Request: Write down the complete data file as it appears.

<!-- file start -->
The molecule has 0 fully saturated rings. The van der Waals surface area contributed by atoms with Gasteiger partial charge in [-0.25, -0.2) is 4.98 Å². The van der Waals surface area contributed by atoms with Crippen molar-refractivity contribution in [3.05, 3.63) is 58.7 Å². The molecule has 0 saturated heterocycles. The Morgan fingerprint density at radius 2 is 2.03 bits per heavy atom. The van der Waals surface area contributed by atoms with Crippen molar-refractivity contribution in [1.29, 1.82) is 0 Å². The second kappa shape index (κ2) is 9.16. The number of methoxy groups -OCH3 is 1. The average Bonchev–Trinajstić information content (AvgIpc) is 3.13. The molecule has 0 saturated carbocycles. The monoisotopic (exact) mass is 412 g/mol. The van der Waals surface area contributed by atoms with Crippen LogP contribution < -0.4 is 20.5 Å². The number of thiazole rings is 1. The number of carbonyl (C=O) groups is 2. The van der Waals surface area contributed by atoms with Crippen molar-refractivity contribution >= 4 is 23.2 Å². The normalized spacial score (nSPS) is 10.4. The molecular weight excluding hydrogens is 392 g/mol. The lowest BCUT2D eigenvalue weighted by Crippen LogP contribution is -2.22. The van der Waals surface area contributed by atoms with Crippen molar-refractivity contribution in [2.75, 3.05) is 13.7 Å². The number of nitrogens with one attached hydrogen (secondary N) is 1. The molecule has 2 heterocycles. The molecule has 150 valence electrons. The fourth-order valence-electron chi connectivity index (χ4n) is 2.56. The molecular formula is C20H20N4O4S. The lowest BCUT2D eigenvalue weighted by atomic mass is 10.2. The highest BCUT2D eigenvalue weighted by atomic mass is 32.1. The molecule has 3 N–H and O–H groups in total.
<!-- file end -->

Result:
The molecule has 0 fully saturated rings. The van der Waals surface area contributed by atoms with Gasteiger partial charge in [-0.25, -0.2) is 4.98 Å². The van der Waals surface area contributed by atoms with Crippen molar-refractivity contribution in [3.05, 3.63) is 58.7 Å². The molecule has 0 saturated heterocycles. The Morgan fingerprint density at radius 2 is 2.03 bits per heavy atom. The van der Waals surface area contributed by atoms with Crippen molar-refractivity contribution in [1.29, 1.82) is 0 Å². The second kappa shape index (κ2) is 9.16. The number of methoxy groups -OCH3 is 1. The average Bonchev–Trinajstić information content (AvgIpc) is 3.13. The molecule has 0 saturated carbocycles. The monoisotopic (exact) mass is 412 g/mol. The van der Waals surface area contributed by atoms with Crippen LogP contribution < -0.4 is 20.5 Å². The number of thiazole rings is 1. The number of carbonyl (C=O) groups is 2. The van der Waals surface area contributed by atoms with Crippen molar-refractivity contribution >= 4 is 23.2 Å². The normalized spacial score (nSPS) is 10.4. The molecular weight excluding hydrogens is 392 g/mol. The lowest BCUT2D eigenvalue weighted by Crippen LogP contribution is -2.22. The van der Waals surface area contributed by atoms with Crippen molar-refractivity contribution in [2.75, 3.05) is 13.7 Å². The number of nitrogens with one attached hydrogen (secondary N) is 1. The molecule has 2 heterocycles. The molecule has 150 valence electrons. The fourth-order valence-electron chi connectivity index (χ4n) is 2.56. The molecular formula is C20H20N4O4S. The lowest BCUT2D eigenvalue weighted by atomic mass is 10.2. The highest BCUT2D eigenvalue weighted by atomic mass is 32.1. The molecule has 3 N–H and O–H groups in total.